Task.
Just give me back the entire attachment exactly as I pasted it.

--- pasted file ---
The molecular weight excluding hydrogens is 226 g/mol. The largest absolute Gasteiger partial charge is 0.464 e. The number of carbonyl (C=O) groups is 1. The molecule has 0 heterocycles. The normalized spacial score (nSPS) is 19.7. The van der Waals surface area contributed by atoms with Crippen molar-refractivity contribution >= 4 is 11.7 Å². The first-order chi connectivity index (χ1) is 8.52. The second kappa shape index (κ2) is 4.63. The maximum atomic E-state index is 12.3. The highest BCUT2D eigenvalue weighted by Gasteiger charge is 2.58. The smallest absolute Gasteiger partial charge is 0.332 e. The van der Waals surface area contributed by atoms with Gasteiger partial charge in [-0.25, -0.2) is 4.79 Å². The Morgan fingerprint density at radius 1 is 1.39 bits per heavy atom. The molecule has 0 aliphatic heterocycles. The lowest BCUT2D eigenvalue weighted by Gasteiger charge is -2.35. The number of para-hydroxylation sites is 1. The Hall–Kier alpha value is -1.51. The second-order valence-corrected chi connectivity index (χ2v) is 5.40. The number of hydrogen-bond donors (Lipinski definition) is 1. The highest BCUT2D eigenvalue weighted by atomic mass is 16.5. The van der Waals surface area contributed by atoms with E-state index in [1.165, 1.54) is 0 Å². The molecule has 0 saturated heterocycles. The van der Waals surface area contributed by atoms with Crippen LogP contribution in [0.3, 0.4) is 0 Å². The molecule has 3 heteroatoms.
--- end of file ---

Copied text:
The molecular weight excluding hydrogens is 226 g/mol. The largest absolute Gasteiger partial charge is 0.464 e. The number of carbonyl (C=O) groups is 1. The molecule has 0 heterocycles. The normalized spacial score (nSPS) is 19.7. The van der Waals surface area contributed by atoms with Crippen molar-refractivity contribution >= 4 is 11.7 Å². The first-order chi connectivity index (χ1) is 8.52. The second kappa shape index (κ2) is 4.63. The maximum atomic E-state index is 12.3. The highest BCUT2D eigenvalue weighted by Gasteiger charge is 2.58. The smallest absolute Gasteiger partial charge is 0.332 e. The van der Waals surface area contributed by atoms with Gasteiger partial charge in [-0.25, -0.2) is 4.79 Å². The Morgan fingerprint density at radius 1 is 1.39 bits per heavy atom. The molecule has 0 aliphatic heterocycles. The lowest BCUT2D eigenvalue weighted by Gasteiger charge is -2.35. The number of para-hydroxylation sites is 1. The Hall–Kier alpha value is -1.51. The second-order valence-corrected chi connectivity index (χ2v) is 5.40. The number of hydrogen-bond donors (Lipinski definition) is 1. The highest BCUT2D eigenvalue weighted by atomic mass is 16.5. The van der Waals surface area contributed by atoms with E-state index in [1.165, 1.54) is 0 Å². The molecule has 0 saturated heterocycles. The van der Waals surface area contributed by atoms with Crippen LogP contribution in [0.3, 0.4) is 0 Å². The molecule has 3 heteroatoms.